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Scams and more scams: tax professionals also at risk

The challenges for tax compliance are legion, in the sense of many. The complexity of the tax code and budgetary constraints at the IRS that have resulted in reduced customer service are only two among numerous issues.

Another issue is of course the ongoing threat from scams aimed at accessing personal information and using that information to engage in fraud and identity theft.

In this post, we will update you on how scammers are going after not only taxpayers, but also tax professionals.

Scams in which fraudsters pose as revenue agents are of course nothing new. We wrote about them most recently in our August 14 post.

But such scams are remarkably persistent. And the IRS has had difficulty creating processes to deter them.

Indeed, this week brought more bad news on that front. The Treasury Inspector General for Tax Administration (TIGTA) found that the IRS gave out millions of dollars of refunds on returns that it had flagged as possibly fraudulent. The amount of erroneous refunds involved was more than $46 million.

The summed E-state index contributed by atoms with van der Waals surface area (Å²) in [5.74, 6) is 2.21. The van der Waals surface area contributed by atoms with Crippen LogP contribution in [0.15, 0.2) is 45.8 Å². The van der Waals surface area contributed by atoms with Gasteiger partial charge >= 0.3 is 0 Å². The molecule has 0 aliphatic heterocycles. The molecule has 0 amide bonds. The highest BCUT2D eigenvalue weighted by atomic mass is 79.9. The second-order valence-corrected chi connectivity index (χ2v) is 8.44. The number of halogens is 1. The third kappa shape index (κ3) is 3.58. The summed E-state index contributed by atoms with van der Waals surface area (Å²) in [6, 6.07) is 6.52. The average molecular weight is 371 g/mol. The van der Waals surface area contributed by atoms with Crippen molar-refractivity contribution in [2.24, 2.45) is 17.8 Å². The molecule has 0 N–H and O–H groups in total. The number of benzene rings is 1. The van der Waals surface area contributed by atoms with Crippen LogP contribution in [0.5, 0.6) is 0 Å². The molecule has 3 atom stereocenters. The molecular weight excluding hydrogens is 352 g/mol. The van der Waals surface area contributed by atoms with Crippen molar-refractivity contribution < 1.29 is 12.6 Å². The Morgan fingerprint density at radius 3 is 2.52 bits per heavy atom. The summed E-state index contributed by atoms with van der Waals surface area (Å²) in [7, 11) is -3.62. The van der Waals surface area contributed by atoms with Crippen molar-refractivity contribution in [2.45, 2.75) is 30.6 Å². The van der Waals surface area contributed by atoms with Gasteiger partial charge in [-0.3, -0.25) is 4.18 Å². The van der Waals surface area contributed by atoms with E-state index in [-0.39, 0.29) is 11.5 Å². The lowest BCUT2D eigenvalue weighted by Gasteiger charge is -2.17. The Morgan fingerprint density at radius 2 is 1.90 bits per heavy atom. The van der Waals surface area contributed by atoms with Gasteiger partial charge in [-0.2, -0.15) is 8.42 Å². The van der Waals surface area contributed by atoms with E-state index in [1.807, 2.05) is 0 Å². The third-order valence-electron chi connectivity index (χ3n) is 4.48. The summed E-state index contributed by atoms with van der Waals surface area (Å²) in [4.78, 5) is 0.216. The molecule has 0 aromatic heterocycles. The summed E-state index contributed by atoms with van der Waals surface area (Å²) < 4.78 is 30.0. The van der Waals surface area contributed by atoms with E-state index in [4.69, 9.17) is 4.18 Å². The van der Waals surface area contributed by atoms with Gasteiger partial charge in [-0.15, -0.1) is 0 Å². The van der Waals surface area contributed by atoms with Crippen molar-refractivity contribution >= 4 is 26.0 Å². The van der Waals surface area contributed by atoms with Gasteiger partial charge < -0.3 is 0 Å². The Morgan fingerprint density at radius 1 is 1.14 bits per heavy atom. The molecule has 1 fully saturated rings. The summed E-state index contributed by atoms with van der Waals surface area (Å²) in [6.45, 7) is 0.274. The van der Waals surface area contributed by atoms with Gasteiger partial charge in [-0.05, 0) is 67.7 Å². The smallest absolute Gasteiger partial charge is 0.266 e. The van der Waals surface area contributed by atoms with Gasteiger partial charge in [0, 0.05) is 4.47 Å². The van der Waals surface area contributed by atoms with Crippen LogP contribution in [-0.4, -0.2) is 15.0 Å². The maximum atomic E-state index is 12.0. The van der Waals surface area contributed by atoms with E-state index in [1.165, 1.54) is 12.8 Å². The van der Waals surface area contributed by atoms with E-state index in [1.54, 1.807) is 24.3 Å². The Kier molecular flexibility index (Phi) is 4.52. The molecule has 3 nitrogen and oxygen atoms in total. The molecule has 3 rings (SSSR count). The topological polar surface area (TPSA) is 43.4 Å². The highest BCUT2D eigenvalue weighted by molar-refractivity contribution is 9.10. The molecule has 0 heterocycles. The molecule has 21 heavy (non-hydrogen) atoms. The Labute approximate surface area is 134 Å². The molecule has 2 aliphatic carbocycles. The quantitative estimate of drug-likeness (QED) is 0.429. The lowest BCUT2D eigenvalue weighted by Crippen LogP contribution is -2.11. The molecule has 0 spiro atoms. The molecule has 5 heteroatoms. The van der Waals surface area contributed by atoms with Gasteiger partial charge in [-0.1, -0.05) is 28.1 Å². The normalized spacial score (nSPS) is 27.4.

The IRS acknowledged that it needs to fix the computer glitch that made these errors possible. But the IRS told TIGTA that it lacks the resources to commit to a timeline for doing so.

This is not a good time for the IRS to be lacking those resources. Another tax season is about to begin, and that tends to mean an uptick in scams aimed at identity theft.

Indeed, the IRS issued a warning this week that tax professionals should be wary of new phishing scams. One such scam involves an email that claims to be from the IRS, asking tax professionals to click on a link to update their information with the IRS.

In reality, however, this email is a phishing scam intended to obtain usernames and passwords, and with them the personal information needed for identity theft.

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